Fall River Dyeing & Finishing Corp. v. NLRB

482 U. S. 27

June 1, 1987

A dyeing company called Sterlingwale went out of business. A few months later, Fall River Dyeing & Finishing came along, bought most of the old buildings and machinery, and hired back a good many of the former Sterlingwale employees, who all belonged to a union. But this new company refused to negotiate with these former employees about getting a collective bargaining agreement. Under labor law, a ‘successor’ corporation had to at least negotiate with the former corporation’s union if a majority of the employees were the same. Fall River argued that by the time the plant was fully up and running again the old Sterlingwale employees had become the minority.

The Court ruled 6-3 that Fall River had still been unfair to the union in refusing to negotiate. Blackmun wrote for the Court, and found that the facilities, processes, and overlap in employees were substantial enough to call Fall River the successor of Sterlingwale. Even though eventually the old employees constituted a minority, when Fall River was first able to start some operations, they were a majority, and thus entitled to collective bargaining negotiation. In saying that such a “substantial and representative complement” triggered the duty to negotiate, Blackmun deferred to the views of the NLRB. He closed by saying that a union need only demand negotiation once – and it will be required once the “complement” of employees is present.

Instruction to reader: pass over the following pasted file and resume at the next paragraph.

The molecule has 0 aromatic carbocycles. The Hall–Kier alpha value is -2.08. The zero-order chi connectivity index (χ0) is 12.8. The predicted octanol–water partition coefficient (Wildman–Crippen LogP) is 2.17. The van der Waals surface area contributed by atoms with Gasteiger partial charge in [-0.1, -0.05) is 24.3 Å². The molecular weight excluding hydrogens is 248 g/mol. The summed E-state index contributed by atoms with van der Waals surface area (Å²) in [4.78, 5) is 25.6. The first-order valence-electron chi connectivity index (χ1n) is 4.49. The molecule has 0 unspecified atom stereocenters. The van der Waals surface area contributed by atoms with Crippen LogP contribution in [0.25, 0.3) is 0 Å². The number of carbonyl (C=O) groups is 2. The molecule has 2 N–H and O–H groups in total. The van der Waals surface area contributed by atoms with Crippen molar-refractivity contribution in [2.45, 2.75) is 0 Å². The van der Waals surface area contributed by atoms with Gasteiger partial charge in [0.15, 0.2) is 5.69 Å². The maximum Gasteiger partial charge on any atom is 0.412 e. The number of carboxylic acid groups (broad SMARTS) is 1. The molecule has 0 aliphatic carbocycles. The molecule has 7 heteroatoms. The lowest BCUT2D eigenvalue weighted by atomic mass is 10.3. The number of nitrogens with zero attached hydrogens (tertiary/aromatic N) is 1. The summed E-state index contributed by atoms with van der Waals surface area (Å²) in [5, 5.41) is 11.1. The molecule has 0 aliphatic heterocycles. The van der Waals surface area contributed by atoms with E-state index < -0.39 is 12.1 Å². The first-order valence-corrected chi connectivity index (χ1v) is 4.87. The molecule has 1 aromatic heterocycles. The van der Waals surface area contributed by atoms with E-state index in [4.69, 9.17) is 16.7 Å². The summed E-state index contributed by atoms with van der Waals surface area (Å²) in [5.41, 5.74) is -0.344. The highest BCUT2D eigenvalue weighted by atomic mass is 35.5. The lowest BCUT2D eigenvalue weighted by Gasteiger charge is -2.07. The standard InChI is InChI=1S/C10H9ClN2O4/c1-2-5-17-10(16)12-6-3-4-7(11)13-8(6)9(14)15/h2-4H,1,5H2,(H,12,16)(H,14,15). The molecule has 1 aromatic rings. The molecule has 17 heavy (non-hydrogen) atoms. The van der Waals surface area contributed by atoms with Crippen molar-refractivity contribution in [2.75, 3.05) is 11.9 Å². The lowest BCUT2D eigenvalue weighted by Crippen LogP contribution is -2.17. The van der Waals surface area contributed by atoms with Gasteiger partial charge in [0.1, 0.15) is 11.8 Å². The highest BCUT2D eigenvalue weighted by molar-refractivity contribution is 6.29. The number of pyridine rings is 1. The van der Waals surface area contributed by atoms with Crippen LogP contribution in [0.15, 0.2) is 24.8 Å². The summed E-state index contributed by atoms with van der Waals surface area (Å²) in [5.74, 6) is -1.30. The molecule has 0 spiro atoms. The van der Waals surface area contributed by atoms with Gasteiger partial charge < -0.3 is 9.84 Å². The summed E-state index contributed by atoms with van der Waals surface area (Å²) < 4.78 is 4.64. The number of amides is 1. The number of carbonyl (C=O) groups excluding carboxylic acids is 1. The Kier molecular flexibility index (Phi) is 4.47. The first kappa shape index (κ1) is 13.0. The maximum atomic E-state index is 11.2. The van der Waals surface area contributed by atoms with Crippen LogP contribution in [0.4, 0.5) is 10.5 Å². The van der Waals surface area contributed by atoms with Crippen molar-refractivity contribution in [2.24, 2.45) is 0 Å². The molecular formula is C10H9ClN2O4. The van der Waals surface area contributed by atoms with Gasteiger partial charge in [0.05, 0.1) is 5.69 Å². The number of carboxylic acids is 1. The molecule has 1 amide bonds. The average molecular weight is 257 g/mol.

Powell, joined by Rehnquist and O’Connor, dissented. He did not think Fall River was a clear successor to Sterlingwale – their was a gap of several months between the two companies, the scale of operations was very different, and Fall River ultimately had a majority of new employees. Even if Fall River was a successor, Powell disagreed with the “substantial and representative complement” test, because it could easily result in a collective bargaining agreement being negotiated before a majority of the employees bound by it were even hired, which would be unfair to them.

I’m not sure who’s right legally, though I strongly lean toward Powell. Regardless, the legal rule announced in the case is atrocious as a matter of policy. It’s remarkable how solicitous American law is of patently unbiblical organizations in open rebellion against authority. The majority opinion repeatedly makes reference to the goal of “industrial peace” – a rather Orwellian turn of phrase, since true peace can never come from anything except Christlike submission (Cf. 1 Peter 2:13ff.).


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